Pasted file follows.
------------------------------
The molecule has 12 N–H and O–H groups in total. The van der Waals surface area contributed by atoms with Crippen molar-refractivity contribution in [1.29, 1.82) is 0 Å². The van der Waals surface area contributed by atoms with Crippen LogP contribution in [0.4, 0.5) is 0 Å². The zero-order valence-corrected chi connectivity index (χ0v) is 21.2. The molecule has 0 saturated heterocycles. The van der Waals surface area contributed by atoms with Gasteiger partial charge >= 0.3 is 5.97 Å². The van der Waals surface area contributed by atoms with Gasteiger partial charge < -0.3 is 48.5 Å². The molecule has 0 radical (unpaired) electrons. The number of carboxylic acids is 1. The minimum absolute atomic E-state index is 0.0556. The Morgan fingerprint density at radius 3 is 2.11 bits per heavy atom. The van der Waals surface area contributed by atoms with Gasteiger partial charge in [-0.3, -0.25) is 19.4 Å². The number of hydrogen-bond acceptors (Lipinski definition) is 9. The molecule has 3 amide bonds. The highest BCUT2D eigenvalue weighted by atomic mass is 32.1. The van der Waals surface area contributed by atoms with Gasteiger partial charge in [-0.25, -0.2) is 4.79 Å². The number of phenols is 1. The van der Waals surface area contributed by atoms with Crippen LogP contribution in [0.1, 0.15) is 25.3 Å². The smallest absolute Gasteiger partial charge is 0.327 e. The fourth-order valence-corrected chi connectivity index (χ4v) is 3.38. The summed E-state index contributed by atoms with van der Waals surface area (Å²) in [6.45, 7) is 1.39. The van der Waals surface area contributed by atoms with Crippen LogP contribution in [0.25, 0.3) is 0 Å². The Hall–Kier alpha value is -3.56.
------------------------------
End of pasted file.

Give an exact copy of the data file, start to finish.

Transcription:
The molecule has 12 N–H and O–H groups in total. The van der Waals surface area contributed by atoms with Crippen molar-refractivity contribution in [1.29, 1.82) is 0 Å². The van der Waals surface area contributed by atoms with Crippen LogP contribution in [0.4, 0.5) is 0 Å². The zero-order valence-corrected chi connectivity index (χ0v) is 21.2. The molecule has 0 saturated heterocycles. The van der Waals surface area contributed by atoms with Gasteiger partial charge >= 0.3 is 5.97 Å². The van der Waals surface area contributed by atoms with Gasteiger partial charge < -0.3 is 48.5 Å². The molecule has 0 radical (unpaired) electrons. The number of carboxylic acids is 1. The minimum absolute atomic E-state index is 0.0556. The Morgan fingerprint density at radius 3 is 2.11 bits per heavy atom. The van der Waals surface area contributed by atoms with Gasteiger partial charge in [-0.3, -0.25) is 19.4 Å². The number of hydrogen-bond acceptors (Lipinski definition) is 9. The molecule has 3 amide bonds. The highest BCUT2D eigenvalue weighted by atomic mass is 32.1. The van der Waals surface area contributed by atoms with Gasteiger partial charge in [-0.25, -0.2) is 4.79 Å². The number of phenols is 1. The van der Waals surface area contributed by atoms with Crippen LogP contribution in [0.1, 0.15) is 25.3 Å². The smallest absolute Gasteiger partial charge is 0.327 e. The fourth-order valence-corrected chi connectivity index (χ4v) is 3.38. The summed E-state index contributed by atoms with van der Waals surface area (Å²) in [6.45, 7) is 1.39. The van der Waals surface area contributed by atoms with Crippen LogP contribution in [0.25, 0.3) is 0 Å². The Hall–Kier alpha value is -3.56.